### Saturday, November 18, 2006

## Common Sense Testimony to the Panel

Sherry Fraser

Director, Interactive Mathematics Program

Network Coordinator, COMPASS POINTS

Faculty Member, Marilyn Burns Education Associates [fraser@math.sfsu.edu]

National Math Panel Testimony

Stanford, California

November 6, 2006

Good morning. My name is Sherry Fraser and I have been involved in

mathematics education for over 30 years. I have a degree in mathematics and

taught high school in Buffalo, New York, Los Angeles, California, and in

the San Francisco Bay Area. I am one of the developers of the Equals

program and the Family Math program that originated at the Lawrence Hall of

Science, University of California at Berkeley. I am also one of the

developers of the Interactive Mathematics Program, a high school curriculum

designed to meet the needs of all high school students. All three of these

programs have spread worldwide and through these programs I've had the

opportunity to visit high schools and classrooms around the world. The

transcripts of the previous meetings of this panel trouble me and I want to

be certain several points about school mathematics education become part of

the record. That is why I am here today.

1) We have failed our kids in the past when we paid most of our attention

to the list of mathematical topics that should be included in a curriculum

without factoring in how students learn, without giving attention to what

might be the best teaching strategies to facilitate that learning, and

without giving serious attention to providing access to important

mathematics for all students.

How many of you remember your high school algebra? Close your eyes and

imagine your algebra class. Do you see students sitting in rows, listening

to a teacher at the front of the room, writing on the chalkboard and

demonstrating how to solve problems? Do you remember how boring and

mindless it was? Research has shown this type of instruction to be largely

ineffective. Too many mathematics classes have not prepared students to use

mathematics, to be real problem-solvers, both in the math classroom and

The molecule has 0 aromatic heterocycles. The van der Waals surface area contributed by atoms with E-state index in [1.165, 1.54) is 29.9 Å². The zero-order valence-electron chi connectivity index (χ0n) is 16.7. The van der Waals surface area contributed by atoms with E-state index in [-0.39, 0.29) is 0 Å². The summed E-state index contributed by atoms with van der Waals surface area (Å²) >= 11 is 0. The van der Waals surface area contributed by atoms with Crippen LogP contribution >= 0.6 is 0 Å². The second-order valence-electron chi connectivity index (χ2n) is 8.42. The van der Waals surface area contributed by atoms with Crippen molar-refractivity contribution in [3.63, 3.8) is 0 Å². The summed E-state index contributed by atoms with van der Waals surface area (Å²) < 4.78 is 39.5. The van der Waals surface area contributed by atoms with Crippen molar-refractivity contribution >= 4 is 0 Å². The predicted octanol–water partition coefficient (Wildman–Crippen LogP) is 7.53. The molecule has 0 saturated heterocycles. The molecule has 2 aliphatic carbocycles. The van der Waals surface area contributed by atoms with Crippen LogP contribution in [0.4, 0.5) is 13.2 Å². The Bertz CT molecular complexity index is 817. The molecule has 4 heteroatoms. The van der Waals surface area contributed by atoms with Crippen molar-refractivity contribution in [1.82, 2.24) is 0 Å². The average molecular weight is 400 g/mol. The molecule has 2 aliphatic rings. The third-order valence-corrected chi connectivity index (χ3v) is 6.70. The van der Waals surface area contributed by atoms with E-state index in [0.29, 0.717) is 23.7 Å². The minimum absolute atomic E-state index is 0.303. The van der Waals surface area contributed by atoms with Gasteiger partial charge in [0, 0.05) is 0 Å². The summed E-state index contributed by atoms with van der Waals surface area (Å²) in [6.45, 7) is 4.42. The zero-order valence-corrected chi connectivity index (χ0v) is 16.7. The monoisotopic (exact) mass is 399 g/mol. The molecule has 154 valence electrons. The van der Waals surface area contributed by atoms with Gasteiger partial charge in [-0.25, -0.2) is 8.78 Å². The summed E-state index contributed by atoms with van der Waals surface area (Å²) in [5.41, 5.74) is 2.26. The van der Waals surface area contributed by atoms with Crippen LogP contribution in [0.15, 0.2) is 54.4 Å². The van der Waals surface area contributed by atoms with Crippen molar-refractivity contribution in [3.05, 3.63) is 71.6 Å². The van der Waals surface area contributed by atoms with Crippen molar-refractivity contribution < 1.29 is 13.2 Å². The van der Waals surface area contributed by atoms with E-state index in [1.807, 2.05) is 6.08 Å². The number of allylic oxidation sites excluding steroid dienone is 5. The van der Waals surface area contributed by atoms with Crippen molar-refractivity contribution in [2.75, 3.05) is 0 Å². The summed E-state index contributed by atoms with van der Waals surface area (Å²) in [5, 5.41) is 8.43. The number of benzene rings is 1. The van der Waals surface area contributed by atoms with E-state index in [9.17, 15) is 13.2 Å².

beyond as critical analyzers of their world.

Unfortunately my experience and probably most of yours is what we refer to

today as the "good old days." This was when students knew what was expected

of them, did exactly as they were told, and learned arithmetic and algebra

through direct instruction of rules and procedures. Some of us could add,

subtract, multiply, and divide quickly. But many of us just never

understood when to use these algorithms, why we might want to use them, how

they worked, or what they were good for. And it showed. In 1967, when U.S.

mathematics students were compared to their peers in the First

International Mathematics Study, the U. S. learned there was a positive

correlation between student achievement at the middle school and students'

view that mathematics learning is an open and inquiry-centered process. In

the Second International Mathematics Study, in 1981, teachers were still

using whole-class instructional techniques, relying heavily on prescribed

textbooks, and rarely giving differentiated instruction on assignments.

Twenty years later, the Third International Study just reinforced what we

should have already known. We were doing a poor job of educating our youth

in mathematics.

2) This crisis in mathematics education is at least 25 years old. I

remember in the 1980's when the crisis in school mathematics became part of

the national agenda with such publications as An Agenda For Action (NCTM,

1980), A Nation at Risk (National Commission of Excellence in Education,

1983), and Everybody Counts: A Report to the Nation on the Future of

Mathematics Education (NRC, 1989). Those of you on the board who have been

involved with mathematics education should remember these documents as

well. Our country was in trouble. We were not preparing students for their

future. Sure, some could remember their basic facts, but that wasn't

enough. Something different needed to be done if our country was going to

compete in a global economy.

It was at the end of that decade that the National Council of Teachers of

Mathematics released their Curriculum and Evaluation Standards for School

Mathematics (1989). Contrary to what you hear today, they were widely

accepted and endorsed. This set of standards had the potential to help the

American mathematics educational community begin to address the problems

articulated throughout the 1980's.

Shortly after publication, the National Science Foundation began funding

the development of large scale, multi-grade instructional materials in

mathematics to support the realization of the NCTM Standards in the

classroom. Thirteen projects were funded. Each of the projects included

updates in content and in the context in which mathematics topics are

presented. Each also affected the role of the teacher. Each has been

through rigorous development that included design, piloting, redesign,